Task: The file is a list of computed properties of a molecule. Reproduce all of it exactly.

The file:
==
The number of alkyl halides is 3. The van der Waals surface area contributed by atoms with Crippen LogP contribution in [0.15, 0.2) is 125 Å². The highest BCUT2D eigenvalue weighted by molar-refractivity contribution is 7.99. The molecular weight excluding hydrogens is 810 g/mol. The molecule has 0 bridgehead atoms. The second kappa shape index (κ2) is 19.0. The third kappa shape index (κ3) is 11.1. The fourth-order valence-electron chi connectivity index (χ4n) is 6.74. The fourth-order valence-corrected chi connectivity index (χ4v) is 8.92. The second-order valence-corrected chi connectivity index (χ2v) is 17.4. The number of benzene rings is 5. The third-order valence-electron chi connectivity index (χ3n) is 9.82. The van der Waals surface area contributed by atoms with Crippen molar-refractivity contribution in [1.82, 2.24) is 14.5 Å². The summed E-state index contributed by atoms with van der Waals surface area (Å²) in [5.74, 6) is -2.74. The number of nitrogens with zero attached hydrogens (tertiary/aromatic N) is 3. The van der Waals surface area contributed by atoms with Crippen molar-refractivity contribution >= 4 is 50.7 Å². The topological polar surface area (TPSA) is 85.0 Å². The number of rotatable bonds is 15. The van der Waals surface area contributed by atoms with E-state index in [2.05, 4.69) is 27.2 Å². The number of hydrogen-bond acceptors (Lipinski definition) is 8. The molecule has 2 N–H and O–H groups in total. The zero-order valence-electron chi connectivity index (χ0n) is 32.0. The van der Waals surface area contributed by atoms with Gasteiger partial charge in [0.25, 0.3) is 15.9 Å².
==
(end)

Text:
The number of alkyl halides is 3. The van der Waals surface area contributed by atoms with Crippen LogP contribution in [0.15, 0.2) is 125 Å². The highest BCUT2D eigenvalue weighted by molar-refractivity contribution is 7.99. The molecular weight excluding hydrogens is 810 g/mol. The molecule has 0 bridgehead atoms. The second kappa shape index (κ2) is 19.0. The third kappa shape index (κ3) is 11.1. The fourth-order valence-electron chi connectivity index (χ4n) is 6.74. The fourth-order valence-corrected chi connectivity index (χ4v) is 8.92. The second-order valence-corrected chi connectivity index (χ2v) is 17.4. The number of benzene rings is 5. The third-order valence-electron chi connectivity index (χ3n) is 9.82. The van der Waals surface area contributed by atoms with Crippen molar-refractivity contribution in [1.82, 2.24) is 14.5 Å². The summed E-state index contributed by atoms with van der Waals surface area (Å²) in [5.74, 6) is -2.74. The number of nitrogens with zero attached hydrogens (tertiary/aromatic N) is 3. The van der Waals surface area contributed by atoms with Crippen molar-refractivity contribution >= 4 is 50.7 Å². The topological polar surface area (TPSA) is 85.0 Å². The number of rotatable bonds is 15. The van der Waals surface area contributed by atoms with E-state index in [2.05, 4.69) is 27.2 Å². The number of hydrogen-bond acceptors (Lipinski definition) is 8. The molecule has 2 N–H and O–H groups in total. The zero-order valence-electron chi connectivity index (χ0n) is 32.0. The van der Waals surface area contributed by atoms with Gasteiger partial charge in [0.25, 0.3) is 15.9 Å².